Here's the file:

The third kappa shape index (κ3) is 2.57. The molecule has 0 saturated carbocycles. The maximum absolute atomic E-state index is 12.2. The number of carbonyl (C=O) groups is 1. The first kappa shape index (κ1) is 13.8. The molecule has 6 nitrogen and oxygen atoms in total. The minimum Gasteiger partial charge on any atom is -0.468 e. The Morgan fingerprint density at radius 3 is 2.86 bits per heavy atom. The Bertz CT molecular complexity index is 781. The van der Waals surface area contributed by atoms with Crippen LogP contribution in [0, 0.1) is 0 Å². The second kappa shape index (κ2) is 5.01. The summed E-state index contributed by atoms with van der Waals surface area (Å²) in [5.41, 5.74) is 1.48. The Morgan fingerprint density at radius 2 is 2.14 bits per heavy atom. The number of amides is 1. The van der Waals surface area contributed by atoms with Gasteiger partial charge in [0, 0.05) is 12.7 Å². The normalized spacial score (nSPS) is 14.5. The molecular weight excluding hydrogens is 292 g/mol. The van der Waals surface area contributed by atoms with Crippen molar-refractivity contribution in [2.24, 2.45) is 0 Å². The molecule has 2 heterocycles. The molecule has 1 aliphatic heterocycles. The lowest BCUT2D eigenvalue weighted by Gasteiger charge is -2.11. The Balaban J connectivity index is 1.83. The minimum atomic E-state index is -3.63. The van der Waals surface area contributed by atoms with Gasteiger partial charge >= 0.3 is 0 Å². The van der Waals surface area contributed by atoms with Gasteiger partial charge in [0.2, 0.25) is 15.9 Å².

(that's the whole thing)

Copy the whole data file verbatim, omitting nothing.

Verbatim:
The third kappa shape index (κ3) is 2.57. The molecule has 0 saturated carbocycles. The maximum absolute atomic E-state index is 12.2. The number of carbonyl (C=O) groups is 1. The first kappa shape index (κ1) is 13.8. The molecule has 6 nitrogen and oxygen atoms in total. The minimum Gasteiger partial charge on any atom is -0.468 e. The Morgan fingerprint density at radius 3 is 2.86 bits per heavy atom. The Bertz CT molecular complexity index is 781. The van der Waals surface area contributed by atoms with Crippen LogP contribution in [0, 0.1) is 0 Å². The second kappa shape index (κ2) is 5.01. The summed E-state index contributed by atoms with van der Waals surface area (Å²) in [5.41, 5.74) is 1.48. The Morgan fingerprint density at radius 2 is 2.14 bits per heavy atom. The number of amides is 1. The van der Waals surface area contributed by atoms with Gasteiger partial charge in [0, 0.05) is 12.7 Å². The normalized spacial score (nSPS) is 14.5. The molecular weight excluding hydrogens is 292 g/mol. The van der Waals surface area contributed by atoms with Crippen molar-refractivity contribution in [2.24, 2.45) is 0 Å². The molecule has 2 heterocycles. The molecule has 1 aliphatic heterocycles. The lowest BCUT2D eigenvalue weighted by Gasteiger charge is -2.11. The Balaban J connectivity index is 1.83. The minimum atomic E-state index is -3.63. The van der Waals surface area contributed by atoms with Gasteiger partial charge >= 0.3 is 0 Å². The van der Waals surface area contributed by atoms with Gasteiger partial charge in [0.2, 0.25) is 15.9 Å².